March 11, 2005
Producers told to wait and see about CAFO ruling
WEST LAFAYETTE, Ind. There's no doubt that several Indiana livestock producers will be affected by a Feb. 28 federal appeals court ruling about regulations governing discharges from concentrated animal feeding operations (CAFO). Just how and when is yet to be determined.
The 2nd U.S. Circuit Court of Appeals heard the case as a result of decisions in livestock-industry and environmental-group lawsuits against the Environmental Protection Agency and its interpretation of the Clean Water Act. Exactly what all this means for livestock producers won't be known until the EPA announces how it will apply the ruling.
Purdue experts are advising farmers who thought they were going to have to apply for a national pollutant discharge elimination system (NPDES) permit because of the Clean Water Act to wait until more information is available. Producers should get their information organized but not put it on file with the Indiana Department of Environmental Management, said Don Jones, a professor of agricultural and biological engineering.
"I don't think anybody can take anything too seriously until the EPA has decided how it is going to handle this," he said. "There are speculations as to what could happen, but no one really knows for sure at this stage."
Jones said right now there's a great deal of confusion surrounding how EPA will interpret the ruling.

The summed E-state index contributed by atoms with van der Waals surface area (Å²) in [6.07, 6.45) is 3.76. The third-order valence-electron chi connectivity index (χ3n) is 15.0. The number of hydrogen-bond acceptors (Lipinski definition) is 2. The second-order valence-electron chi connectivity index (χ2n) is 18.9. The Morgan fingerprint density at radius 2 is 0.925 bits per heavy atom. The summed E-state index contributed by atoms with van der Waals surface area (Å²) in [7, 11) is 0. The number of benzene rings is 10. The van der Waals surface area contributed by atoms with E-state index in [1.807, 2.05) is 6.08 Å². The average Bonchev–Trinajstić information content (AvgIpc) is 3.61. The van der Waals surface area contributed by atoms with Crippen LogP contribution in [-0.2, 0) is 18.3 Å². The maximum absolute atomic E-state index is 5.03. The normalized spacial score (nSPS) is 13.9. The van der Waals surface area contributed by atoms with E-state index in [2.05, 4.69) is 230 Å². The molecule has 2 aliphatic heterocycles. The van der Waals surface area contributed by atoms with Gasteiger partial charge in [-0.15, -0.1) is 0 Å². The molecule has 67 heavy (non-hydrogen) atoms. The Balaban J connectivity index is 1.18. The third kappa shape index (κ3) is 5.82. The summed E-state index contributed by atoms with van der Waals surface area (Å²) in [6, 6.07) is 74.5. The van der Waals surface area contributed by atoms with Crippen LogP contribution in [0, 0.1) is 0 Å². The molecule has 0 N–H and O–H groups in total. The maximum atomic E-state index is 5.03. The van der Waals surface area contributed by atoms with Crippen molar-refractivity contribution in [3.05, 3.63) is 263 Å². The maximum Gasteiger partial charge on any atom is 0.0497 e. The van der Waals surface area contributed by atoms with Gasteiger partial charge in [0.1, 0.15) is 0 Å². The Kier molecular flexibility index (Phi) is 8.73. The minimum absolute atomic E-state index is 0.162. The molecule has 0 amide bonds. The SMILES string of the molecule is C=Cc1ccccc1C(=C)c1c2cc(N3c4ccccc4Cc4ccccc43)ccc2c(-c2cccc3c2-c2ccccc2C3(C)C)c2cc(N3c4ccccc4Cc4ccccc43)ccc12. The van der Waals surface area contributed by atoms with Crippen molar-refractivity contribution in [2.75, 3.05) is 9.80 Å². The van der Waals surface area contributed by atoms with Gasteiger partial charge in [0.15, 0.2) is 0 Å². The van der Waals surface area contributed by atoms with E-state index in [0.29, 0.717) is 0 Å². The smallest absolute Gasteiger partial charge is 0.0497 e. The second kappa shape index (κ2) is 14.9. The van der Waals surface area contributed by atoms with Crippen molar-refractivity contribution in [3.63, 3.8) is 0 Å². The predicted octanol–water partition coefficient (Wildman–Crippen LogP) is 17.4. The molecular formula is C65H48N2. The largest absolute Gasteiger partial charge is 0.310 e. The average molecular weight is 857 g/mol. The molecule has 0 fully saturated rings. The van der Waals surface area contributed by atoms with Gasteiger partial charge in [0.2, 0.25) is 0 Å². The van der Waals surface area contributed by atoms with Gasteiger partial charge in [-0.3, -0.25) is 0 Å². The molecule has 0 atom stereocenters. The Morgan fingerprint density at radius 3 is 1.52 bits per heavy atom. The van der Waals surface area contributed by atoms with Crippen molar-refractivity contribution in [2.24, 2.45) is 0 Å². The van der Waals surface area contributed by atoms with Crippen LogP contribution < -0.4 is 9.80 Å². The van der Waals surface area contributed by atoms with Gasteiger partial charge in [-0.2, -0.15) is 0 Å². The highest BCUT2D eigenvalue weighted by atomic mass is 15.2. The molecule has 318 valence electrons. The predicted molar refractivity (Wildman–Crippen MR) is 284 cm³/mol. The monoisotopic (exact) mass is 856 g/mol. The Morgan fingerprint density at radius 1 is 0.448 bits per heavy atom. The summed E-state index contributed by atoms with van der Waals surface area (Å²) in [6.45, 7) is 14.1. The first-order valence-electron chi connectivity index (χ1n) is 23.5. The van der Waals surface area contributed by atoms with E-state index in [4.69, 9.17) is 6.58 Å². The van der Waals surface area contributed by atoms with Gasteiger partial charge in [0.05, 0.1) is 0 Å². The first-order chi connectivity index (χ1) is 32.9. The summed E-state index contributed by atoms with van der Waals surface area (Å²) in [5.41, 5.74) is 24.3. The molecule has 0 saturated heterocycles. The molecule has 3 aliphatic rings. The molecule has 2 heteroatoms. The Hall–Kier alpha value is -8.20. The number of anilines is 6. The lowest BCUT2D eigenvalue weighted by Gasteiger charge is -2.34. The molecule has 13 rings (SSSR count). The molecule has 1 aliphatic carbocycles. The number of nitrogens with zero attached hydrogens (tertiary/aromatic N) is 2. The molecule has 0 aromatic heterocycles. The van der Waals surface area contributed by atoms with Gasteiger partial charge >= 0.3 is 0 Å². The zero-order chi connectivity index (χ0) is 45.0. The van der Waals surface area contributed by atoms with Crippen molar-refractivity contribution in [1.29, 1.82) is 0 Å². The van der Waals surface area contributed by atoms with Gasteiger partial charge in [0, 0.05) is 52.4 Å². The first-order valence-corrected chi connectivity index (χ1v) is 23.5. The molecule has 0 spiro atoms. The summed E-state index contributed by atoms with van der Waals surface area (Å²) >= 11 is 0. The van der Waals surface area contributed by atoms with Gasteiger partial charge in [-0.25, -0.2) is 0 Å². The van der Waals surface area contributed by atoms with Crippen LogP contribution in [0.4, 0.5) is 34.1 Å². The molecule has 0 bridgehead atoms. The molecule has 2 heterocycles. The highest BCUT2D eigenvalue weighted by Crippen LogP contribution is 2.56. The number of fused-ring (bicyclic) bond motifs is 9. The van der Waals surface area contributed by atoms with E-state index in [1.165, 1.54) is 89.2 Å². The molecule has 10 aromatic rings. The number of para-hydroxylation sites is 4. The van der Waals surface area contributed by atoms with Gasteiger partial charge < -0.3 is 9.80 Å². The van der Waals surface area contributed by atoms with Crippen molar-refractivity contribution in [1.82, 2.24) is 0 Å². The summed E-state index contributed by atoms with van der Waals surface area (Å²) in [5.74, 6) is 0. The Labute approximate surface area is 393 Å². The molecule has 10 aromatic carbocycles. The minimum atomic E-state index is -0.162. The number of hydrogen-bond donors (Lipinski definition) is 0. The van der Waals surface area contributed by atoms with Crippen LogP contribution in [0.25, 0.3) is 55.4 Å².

"Everybody was surprised by the timing and scope of this ruling," Jones said. "If I were a producer, I'd stay in close contact with my county Extension educator. We'll do our very best to let producers know as this progresses."
One interpretation is that up to 90 percent of Indiana farms that are designated as federal CAFOs will no longer need an NPDES permit. Only farms that have had manure discharges would be required to obtain the permit.
"EPA hasn't said that, and Indiana Department of Environmental Management hasn't said that. I think they're still going over this ruling," Jones said. IDEM administers the federal CAFO permitting program in Indiana.
The effect on farmers who've already applied for the permit also is unknown. The ruling doesn't mention anything about them, so it's not clear if they will be required to have a permit or be able to opt out of the process.
Jones said that it's in a farmer's best interest not to have to apply for this permit because of the costs involved and because the ruling does say that operations that have a permit are required to have a public comment period.
"Having neighbors control when manure is applied will not be popular in a lot of states," he said. This part of the ruling could affect 10 percent of Indiana farms.
Just because the rules are changing doesn't mean producers aren't regulated. Indiana has had a regulatory system for confined feeding operations (CFO), since 1971, and its regulations apply to farms even smaller than CAFOs. In Indiana, regulations apply to farms with more than 300 cattle, 600 mature swine, 600 sheep, or 30,000 fowl, including ducks.
"Indiana's regulations control how producers store manure, how they apply manure, how they match the nutrient needs of the crop," Jones said.
But the NPDES permit, which originally applied to federally declared CAFOs, is the part that's really in flux.
"We don't know how this is going to land," Jones said. "But this has really stopped things in their tracks in terms of producers going ahead with their permits. We're waiting for the EPA to make some sort of a ruling. When that happens, IDEM and the other state agencies will act."
Writer: Kay Hagen, (765) 494-6682, email@example.com
Al Sutton, (765) 494-8012, firstname.lastname@example.org
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